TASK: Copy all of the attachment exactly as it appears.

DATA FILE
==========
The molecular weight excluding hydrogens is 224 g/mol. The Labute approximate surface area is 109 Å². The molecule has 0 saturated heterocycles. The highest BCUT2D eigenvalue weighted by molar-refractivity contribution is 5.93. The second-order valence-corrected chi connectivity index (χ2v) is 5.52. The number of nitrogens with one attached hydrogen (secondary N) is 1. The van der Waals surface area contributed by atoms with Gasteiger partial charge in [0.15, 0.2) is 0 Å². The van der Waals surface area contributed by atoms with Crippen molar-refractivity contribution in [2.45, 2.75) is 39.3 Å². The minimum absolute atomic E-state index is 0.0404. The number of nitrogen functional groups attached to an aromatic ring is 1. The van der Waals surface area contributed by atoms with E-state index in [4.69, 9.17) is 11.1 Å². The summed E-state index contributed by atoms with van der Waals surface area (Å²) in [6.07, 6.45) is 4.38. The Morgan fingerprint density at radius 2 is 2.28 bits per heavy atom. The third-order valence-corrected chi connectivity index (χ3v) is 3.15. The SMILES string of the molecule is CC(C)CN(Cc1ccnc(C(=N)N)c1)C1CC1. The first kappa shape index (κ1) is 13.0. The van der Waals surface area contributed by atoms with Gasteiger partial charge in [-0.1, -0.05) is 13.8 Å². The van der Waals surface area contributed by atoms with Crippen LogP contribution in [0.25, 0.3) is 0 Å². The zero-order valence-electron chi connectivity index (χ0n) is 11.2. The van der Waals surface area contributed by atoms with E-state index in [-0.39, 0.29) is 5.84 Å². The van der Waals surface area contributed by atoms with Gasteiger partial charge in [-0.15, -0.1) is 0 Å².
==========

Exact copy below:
The molecular weight excluding hydrogens is 224 g/mol. The Labute approximate surface area is 109 Å². The molecule has 0 saturated heterocycles. The highest BCUT2D eigenvalue weighted by molar-refractivity contribution is 5.93. The second-order valence-corrected chi connectivity index (χ2v) is 5.52. The number of nitrogens with one attached hydrogen (secondary N) is 1. The van der Waals surface area contributed by atoms with Gasteiger partial charge in [0.15, 0.2) is 0 Å². The van der Waals surface area contributed by atoms with Crippen molar-refractivity contribution in [2.45, 2.75) is 39.3 Å². The minimum absolute atomic E-state index is 0.0404. The number of nitrogen functional groups attached to an aromatic ring is 1. The van der Waals surface area contributed by atoms with E-state index in [4.69, 9.17) is 11.1 Å². The summed E-state index contributed by atoms with van der Waals surface area (Å²) in [6.07, 6.45) is 4.38. The Morgan fingerprint density at radius 2 is 2.28 bits per heavy atom. The third-order valence-corrected chi connectivity index (χ3v) is 3.15. The SMILES string of the molecule is CC(C)CN(Cc1ccnc(C(=N)N)c1)C1CC1. The first kappa shape index (κ1) is 13.0. The van der Waals surface area contributed by atoms with Gasteiger partial charge in [-0.1, -0.05) is 13.8 Å². The van der Waals surface area contributed by atoms with Crippen LogP contribution in [0.25, 0.3) is 0 Å². The zero-order valence-electron chi connectivity index (χ0n) is 11.2. The van der Waals surface area contributed by atoms with E-state index in [-0.39, 0.29) is 5.84 Å². The van der Waals surface area contributed by atoms with Gasteiger partial charge in [-0.15, -0.1) is 0 Å².